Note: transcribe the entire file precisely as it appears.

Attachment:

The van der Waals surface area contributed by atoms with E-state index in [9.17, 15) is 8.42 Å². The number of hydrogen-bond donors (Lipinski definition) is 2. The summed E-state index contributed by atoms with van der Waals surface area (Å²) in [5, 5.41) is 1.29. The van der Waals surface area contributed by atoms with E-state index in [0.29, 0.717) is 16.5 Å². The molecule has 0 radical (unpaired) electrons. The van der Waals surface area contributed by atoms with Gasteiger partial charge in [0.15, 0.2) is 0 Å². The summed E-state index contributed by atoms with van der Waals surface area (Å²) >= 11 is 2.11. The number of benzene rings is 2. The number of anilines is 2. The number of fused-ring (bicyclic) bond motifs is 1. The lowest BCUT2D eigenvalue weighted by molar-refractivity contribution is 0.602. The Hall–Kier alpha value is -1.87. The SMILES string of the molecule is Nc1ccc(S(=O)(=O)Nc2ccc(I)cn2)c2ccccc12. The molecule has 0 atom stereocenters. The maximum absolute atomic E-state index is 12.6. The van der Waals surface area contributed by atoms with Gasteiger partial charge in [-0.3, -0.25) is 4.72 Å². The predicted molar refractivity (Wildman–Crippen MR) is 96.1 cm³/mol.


The van der Waals surface area contributed by atoms with E-state index in [9.17, 15) is 8.42 Å². The number of hydrogen-bond donors (Lipinski definition) is 2. The summed E-state index contributed by atoms with van der Waals surface area (Å²) in [5, 5.41) is 1.29. The van der Waals surface area contributed by atoms with E-state index in [0.29, 0.717) is 16.5 Å². The molecule has 0 radical (unpaired) electrons. The van der Waals surface area contributed by atoms with Gasteiger partial charge in [0.15, 0.2) is 0 Å². The summed E-state index contributed by atoms with van der Waals surface area (Å²) >= 11 is 2.11. The number of benzene rings is 2. The number of anilines is 2. The number of fused-ring (bicyclic) bond motifs is 1. The lowest BCUT2D eigenvalue weighted by molar-refractivity contribution is 0.602. The Hall–Kier alpha value is -1.87. The SMILES string of the molecule is Nc1ccc(S(=O)(=O)Nc2ccc(I)cn2)c2ccccc12. The molecule has 0 atom stereocenters. The maximum absolute atomic E-state index is 12.6. The van der Waals surface area contributed by atoms with Gasteiger partial charge in [-0.3, -0.25) is 4.72 Å². The predicted molar refractivity (Wildman–Crippen MR) is 96.1 cm³/mol.